Are Performance Enhancing Drugs the Future of Sports?

1/30/13 in MLB   |   Wards_Page   |   248 respect

Blog Photo - Are Performance Enhancing Drugs the Future of Sports?

It's been one hell of a week for performance enhancing drugs, hasn't it? So much so, in fact, that I can't even do my usual tongue-in-cheek piece about Super Bowl media day or an optimistic bit of fluff on my Minnesota Wild. Just when it seemed that Manti Te'o and his bizarre phony girlfriend story had eclipsed Lance Armstrong's way overdue doping admission and simultaneously killed Oprah Winfrey's flagging network (thanks, by the way, Manti) drugs came back with a fury. This week it was S.W.A.T.S. and Biogenesis of America and names like Ray Lewis, Nelson Cruz, A-Rod (shocker!), and Vijay Singh (?) involved with things like Deer Antler Spray and Testosterone Lozenges and Pyramid Holograms? WTF? You seriously cannot make this stuff up. Actually you can, so long as you have a lab and a market. PEDs and the athletes that can't live without them will not be ignored. It makes one wonder, where is this all leading?

The first option is the "shut it down" approach, which is currently the position that most leagues and other sports governing bodies are taking against performance enhancers. Major League baseball and others are instituting stricter bans and tougher testing across the board. They are no longer making it easy for athletes who want to skirt the system to gain a competitve and, let's be honest, monetary edge. The problem is, most of the guys that get to this level did not do so by backing away from a challenge. Meanwhile slimy Victor Conte-wannabes are popping up everywhere with new undetectable substances and regimens for this desperate and deep-pocketed market. So while the new testing is catching some, there are probably twice as many it is not. The good news for the shut-it-downers is that there's a whole new generation of sports-based Woodward and Bernsteins cutting their reporting teeth on sites like Deadspin and Si.com and, maybe even right here on FanIQ who are digging to uncover these stories. The bad news is, even when players are caught, suspended, and publicly humiliated they keep right on trying to beat the system. Which brings us to the future and a possible option number two.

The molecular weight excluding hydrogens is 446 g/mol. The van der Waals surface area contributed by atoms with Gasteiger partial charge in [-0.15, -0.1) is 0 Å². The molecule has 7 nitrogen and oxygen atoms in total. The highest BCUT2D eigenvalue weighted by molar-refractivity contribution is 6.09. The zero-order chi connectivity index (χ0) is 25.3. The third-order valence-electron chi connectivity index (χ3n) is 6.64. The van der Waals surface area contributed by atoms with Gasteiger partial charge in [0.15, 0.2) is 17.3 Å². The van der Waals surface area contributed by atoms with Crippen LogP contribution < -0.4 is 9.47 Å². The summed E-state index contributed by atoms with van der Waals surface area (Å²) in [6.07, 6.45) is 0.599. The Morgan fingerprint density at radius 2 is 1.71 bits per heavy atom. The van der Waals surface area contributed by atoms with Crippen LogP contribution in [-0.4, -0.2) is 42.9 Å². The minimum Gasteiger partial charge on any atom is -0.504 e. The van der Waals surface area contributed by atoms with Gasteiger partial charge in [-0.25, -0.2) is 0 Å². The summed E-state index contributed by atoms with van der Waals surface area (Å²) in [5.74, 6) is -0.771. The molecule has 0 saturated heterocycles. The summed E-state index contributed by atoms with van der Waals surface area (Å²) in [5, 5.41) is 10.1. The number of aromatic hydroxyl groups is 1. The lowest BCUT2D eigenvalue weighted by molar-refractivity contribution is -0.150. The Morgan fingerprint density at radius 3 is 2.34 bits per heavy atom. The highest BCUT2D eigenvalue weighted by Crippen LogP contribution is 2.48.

Let's look 10, 20, even 30 years into the future and imagine what the state of sports drug testing will be. At it's best, maybe every competitor in every event will be tested in some fashion several times in a single game or match and the tests will be so foolproof that a single positive will be an automatic lifetime ban. Whoa! Pretty insane thought, but not entirely out of the question. On the other side of the coin, cheating will probably be far more advanced too, as it always is. So what PED-using athletes may have going for their side is practically whatever the imagination can conjure. New undetectable drugs on a daily basis, masking agents with the same make-up as water, strange creatures from the Amazon that you can lick at halftime, soil from Saturn to sniff between innings... Who knows? It's the future, people! Anyway, what if there is no way to stop it? What if sports finally embraced the devil and let players use anything and everything. Let's look at it logically: Owners are greedy and players are greedy and this would certainly open up a whole new revenue stream for both. You can almost hear it now...  "Another home run for Sammy Sosa the Third! That's his 85th of this young season and he credits is all to his parents and Nestle's Negatively-Charged Albino Tiger Blood." OK, so maybe there will never be an official Angel Dust of the Oakland Raiders (if there isn't already, that is) but a future where sports leagues throw in the towel and grab the money is never out of the question.

Then again, maybe both sides will just compromise and go their own ways. Sports purists will have their PED-free games on NTN (The Natural Sports Network) while the blood-thirsty, home-run happy, win-at-all-cost mobs will just tune into the channel that just needed to change one of its letters: SPIKED TV. It could happen... couldn't it?
 
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